Friday, 11 May 2012

Freo as a child-friendly capital

Each Thursday my four year old nephew visits my wife for the day. Byron (now that he is at kindergarten he insists on being called Byron instead of Bubba) absolutely loves hanging out in Freo.

Playing at Bathers Beach is his favourite activity, and according to my wife has given him rich life experience in topics like:

(A)  anatomy (topless backpackers)

(B)  risk management (stinging jellyfish - his solution was to make my wife go in first), and

(C)  alternative hygiene methods (a homeless man came for a bath one day, an experience that my wife said also provided an unfortunate follow-up to the first anatomy lesson).

So apparently Notre Dame isn't the West End's only educational outlet.

I hang out with them when I have the opportunity, and although I've unfortunately missed all the classes in (A) thus far, getting a chance to see Freo from the point of view of a four year old boy has offered up some unique insights.

I think that there are some wonderful opportunities for Freo to become the child-friendly capital of Perth.


For all its proximity to the ocean, there is actually very little water in Freo beyond what exists on the fringes of our city. This was brought home to me when a water pipe burst in the High Street Mall and a hundred children and even more pigeons immediately appeared, like ants at a picnic.

The kids were splashing around, floating leaf-boats, and seeing if they could make the leak more spectacular by applying pressure to the flow (most stopped short of actual vandalism only because of a lack of tools and parental vigilance). The pigeons were equally thrilled, drinking, having baths, and probably even playing the pigeon equivalent of leaf-boats too, if only we could recognise it. They were certainly having fun.

When two council employees rocked up to cut off the water, Byron sidled up to them and started having a chat. I'm almost certain his goal in this was to observe how they turned off the water, for the express purpose of reverse-engineering another child/pigeon water festival at a later date, but whatever his motive, the unsuspecting council workers were very accomodating. They informed Byron that the reason the pigeons were going nuts was because there was actually very little fresh water around Freo.

This tweaked my interest for two reasons. Firstly, because I was immediately struck by what a transforming feature water could be to the Freo urban environment, whether in the form of a traditional fountain or the more jazzy (and, I suspect, more water wise and less susceptible to anti-social behaviour) water features one sees these days, like the misting poles at Kings Park. Secondly, because kids adore water. A good, simple water feature is more interesting to Byron than run-of-the-mill play equipment any day, and has the advantage of being appealing to grown ups too.


I never quite appreciated how playgrounds have changed (for the worse) since my childhood until Byron came along. In general, play equipment around Perth seem to be pretty bland and boring. The Kings Square play equipment is a classic example of what I am talking about. Reflecting on my childhood, playgrounds were opportunities to put my imagination to the test, to take risks and learn life lessons.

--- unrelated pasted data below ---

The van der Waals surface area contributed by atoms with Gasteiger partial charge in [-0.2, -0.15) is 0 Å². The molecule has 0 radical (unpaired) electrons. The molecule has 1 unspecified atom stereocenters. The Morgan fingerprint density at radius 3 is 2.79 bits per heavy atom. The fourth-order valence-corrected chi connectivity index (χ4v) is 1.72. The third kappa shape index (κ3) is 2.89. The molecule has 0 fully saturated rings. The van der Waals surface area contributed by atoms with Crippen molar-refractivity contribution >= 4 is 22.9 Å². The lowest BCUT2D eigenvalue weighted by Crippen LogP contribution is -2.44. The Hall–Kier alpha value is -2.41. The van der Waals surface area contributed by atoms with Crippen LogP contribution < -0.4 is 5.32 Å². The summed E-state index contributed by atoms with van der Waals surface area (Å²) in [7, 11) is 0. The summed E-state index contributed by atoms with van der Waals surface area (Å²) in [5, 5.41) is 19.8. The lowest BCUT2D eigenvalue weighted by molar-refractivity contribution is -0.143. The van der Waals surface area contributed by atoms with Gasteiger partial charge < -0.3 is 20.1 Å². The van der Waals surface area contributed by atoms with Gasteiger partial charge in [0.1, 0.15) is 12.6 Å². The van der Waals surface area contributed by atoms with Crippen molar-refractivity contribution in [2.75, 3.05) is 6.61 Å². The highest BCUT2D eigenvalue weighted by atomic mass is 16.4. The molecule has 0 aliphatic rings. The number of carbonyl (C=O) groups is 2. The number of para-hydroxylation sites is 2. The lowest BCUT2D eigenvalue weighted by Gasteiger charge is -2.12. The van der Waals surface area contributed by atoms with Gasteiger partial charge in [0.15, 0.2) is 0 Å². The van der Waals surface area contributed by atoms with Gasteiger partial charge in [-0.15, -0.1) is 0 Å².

I recently came across a great little article (click here) showcasing some of the best playgrounds from around the world. Here are some of my favourites.

The Blue Whale in Plikta park, Gothenburg, Sweden. Designed by Monstrum.
Source: Flavorwire, '15 Amazing Playgrounds from all over the world'

Water Playground in Tychy, Poland. [Photos via]
Source: Flavorwire, '15 Amazing Playgrounds from all over the world'

Belleville Park play­ground, Paris, France. Designed by BASE.
Source: Flavorwire, '15 Amazing Playgrounds from all over the world'

I really like that many of these playgrounds provide kids with different ways of playing, depending on what interests them on that day.

So what are some opportunities for Freo?

Kings Square immediately springs to mind. What better way for Council to live up to its placemaking values by ensuring that kids are well and truly catered for in the heart of our city. The Esplanade has all the makings of a great playground. It would be great to see ongoing additions to this playground so that over time it can be recognised as one of Perth's best in the future.

Seeing the city through the eyes of a child

Another great opportunity for Freo is to take advantage of the natural curiousity of children. Walking around Freo with Byron, I now appreciate that kids are full of imagination and a sense of possibility. It is something that as adults we tend to forget. My favourite article that I have come across on twitter so far this year really reinforced this point for me. Here are some more pictures taken from the article, but I really do recommend that you check it out here.

Things look different from at the eye level of kids.
Source: Chris Berthelsen via  

Edges and tracks provide opportunties for kids to test themselves that we adults take for granted. Source: Cris Berthelsen via

What I really like is that are some opportunities for doing little things around the city centre that engages the imaginations of kids.


One day there will be a community vision for Fremantle. I'd like that vision to encompass Fremantle becoming the child-friendly capital of Perth.


  1. A water feature like they had at PICA in Perth that is like an interactive artwork was highly popular with kids, who would undress to their undies and wait for the bursts of water into the air to get soaking wet, run between, etc. them would be fantastic for Kings Square. It looked great and was a load of fun.
    I believe it is going to be re-installed at Forrest Place.

  2. Another excellent post Michael.